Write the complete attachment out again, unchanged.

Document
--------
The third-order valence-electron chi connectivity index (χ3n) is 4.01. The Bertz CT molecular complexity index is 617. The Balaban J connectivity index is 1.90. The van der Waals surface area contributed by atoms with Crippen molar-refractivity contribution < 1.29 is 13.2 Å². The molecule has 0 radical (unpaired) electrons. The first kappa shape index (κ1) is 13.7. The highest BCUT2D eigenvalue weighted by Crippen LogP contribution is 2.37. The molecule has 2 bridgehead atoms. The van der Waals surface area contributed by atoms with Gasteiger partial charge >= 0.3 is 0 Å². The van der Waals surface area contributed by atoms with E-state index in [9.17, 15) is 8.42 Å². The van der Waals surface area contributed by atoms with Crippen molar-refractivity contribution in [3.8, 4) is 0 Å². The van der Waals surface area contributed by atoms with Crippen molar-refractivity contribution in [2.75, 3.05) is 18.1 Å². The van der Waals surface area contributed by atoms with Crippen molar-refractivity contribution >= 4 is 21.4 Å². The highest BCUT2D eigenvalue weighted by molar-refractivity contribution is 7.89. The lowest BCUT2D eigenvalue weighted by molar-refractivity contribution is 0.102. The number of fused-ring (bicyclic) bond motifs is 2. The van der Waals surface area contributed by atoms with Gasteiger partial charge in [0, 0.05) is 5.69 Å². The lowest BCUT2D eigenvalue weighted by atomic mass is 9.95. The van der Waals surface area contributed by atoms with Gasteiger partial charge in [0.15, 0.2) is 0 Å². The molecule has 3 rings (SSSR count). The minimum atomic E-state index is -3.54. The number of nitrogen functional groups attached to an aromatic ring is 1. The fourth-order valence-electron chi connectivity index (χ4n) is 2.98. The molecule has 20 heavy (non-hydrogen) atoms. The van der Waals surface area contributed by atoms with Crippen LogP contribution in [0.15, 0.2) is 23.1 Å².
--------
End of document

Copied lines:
The third-order valence-electron chi connectivity index (χ3n) is 4.01. The Bertz CT molecular complexity index is 617. The Balaban J connectivity index is 1.90. The van der Waals surface area contributed by atoms with Crippen molar-refractivity contribution < 1.29 is 13.2 Å². The molecule has 0 radical (unpaired) electrons. The first kappa shape index (κ1) is 13.7. The highest BCUT2D eigenvalue weighted by Crippen LogP contribution is 2.37. The molecule has 2 bridgehead atoms. The van der Waals surface area contributed by atoms with Gasteiger partial charge >= 0.3 is 0 Å². The van der Waals surface area contributed by atoms with E-state index in [9.17, 15) is 8.42 Å². The van der Waals surface area contributed by atoms with Crippen molar-refractivity contribution in [3.8, 4) is 0 Å². The van der Waals surface area contributed by atoms with Crippen molar-refractivity contribution in [2.75, 3.05) is 18.1 Å². The van der Waals surface area contributed by atoms with Crippen molar-refractivity contribution >= 4 is 21.4 Å². The highest BCUT2D eigenvalue weighted by molar-refractivity contribution is 7.89. The lowest BCUT2D eigenvalue weighted by molar-refractivity contribution is 0.102. The number of fused-ring (bicyclic) bond motifs is 2. The van der Waals surface area contributed by atoms with Gasteiger partial charge in [0, 0.05) is 5.69 Å². The lowest BCUT2D eigenvalue weighted by atomic mass is 9.95. The van der Waals surface area contributed by atoms with Gasteiger partial charge in [0.15, 0.2) is 0 Å². The molecule has 3 rings (SSSR count). The minimum atomic E-state index is -3.54. The number of nitrogen functional groups attached to an aromatic ring is 1. The fourth-order valence-electron chi connectivity index (χ4n) is 2.98. The molecule has 20 heavy (non-hydrogen) atoms. The van der Waals surface area contributed by atoms with Crippen LogP contribution in [0.15, 0.2) is 23.1 Å².